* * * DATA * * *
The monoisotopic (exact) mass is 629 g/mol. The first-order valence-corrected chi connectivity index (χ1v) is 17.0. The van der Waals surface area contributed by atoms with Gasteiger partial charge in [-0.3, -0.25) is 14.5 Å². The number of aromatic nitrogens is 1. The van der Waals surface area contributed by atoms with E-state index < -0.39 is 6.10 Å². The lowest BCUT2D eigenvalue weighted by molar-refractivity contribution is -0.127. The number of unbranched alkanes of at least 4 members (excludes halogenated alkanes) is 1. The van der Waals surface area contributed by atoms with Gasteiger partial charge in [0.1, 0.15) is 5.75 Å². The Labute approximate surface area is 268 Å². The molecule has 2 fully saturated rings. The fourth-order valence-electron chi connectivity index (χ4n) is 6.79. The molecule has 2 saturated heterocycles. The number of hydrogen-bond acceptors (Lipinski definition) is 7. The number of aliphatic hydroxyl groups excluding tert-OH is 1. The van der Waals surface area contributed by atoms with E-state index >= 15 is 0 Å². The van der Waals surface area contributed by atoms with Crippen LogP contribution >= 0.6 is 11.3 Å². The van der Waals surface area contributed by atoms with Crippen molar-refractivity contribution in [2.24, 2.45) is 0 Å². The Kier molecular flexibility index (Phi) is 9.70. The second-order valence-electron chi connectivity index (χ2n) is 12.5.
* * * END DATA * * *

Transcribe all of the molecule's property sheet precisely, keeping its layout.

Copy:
The monoisotopic (exact) mass is 629 g/mol. The first-order valence-corrected chi connectivity index (χ1v) is 17.0. The van der Waals surface area contributed by atoms with Gasteiger partial charge in [-0.3, -0.25) is 14.5 Å². The number of aromatic nitrogens is 1. The van der Waals surface area contributed by atoms with E-state index < -0.39 is 6.10 Å². The lowest BCUT2D eigenvalue weighted by molar-refractivity contribution is -0.127. The number of unbranched alkanes of at least 4 members (excludes halogenated alkanes) is 1. The van der Waals surface area contributed by atoms with Gasteiger partial charge in [0.1, 0.15) is 5.75 Å². The Labute approximate surface area is 268 Å². The molecule has 2 fully saturated rings. The fourth-order valence-electron chi connectivity index (χ4n) is 6.79. The molecule has 2 saturated heterocycles. The number of hydrogen-bond acceptors (Lipinski definition) is 7. The number of aliphatic hydroxyl groups excluding tert-OH is 1. The van der Waals surface area contributed by atoms with E-state index >= 15 is 0 Å². The van der Waals surface area contributed by atoms with Crippen LogP contribution >= 0.6 is 11.3 Å². The van der Waals surface area contributed by atoms with Crippen molar-refractivity contribution in [2.24, 2.45) is 0 Å². The Kier molecular flexibility index (Phi) is 9.70. The second-order valence-electron chi connectivity index (χ2n) is 12.5.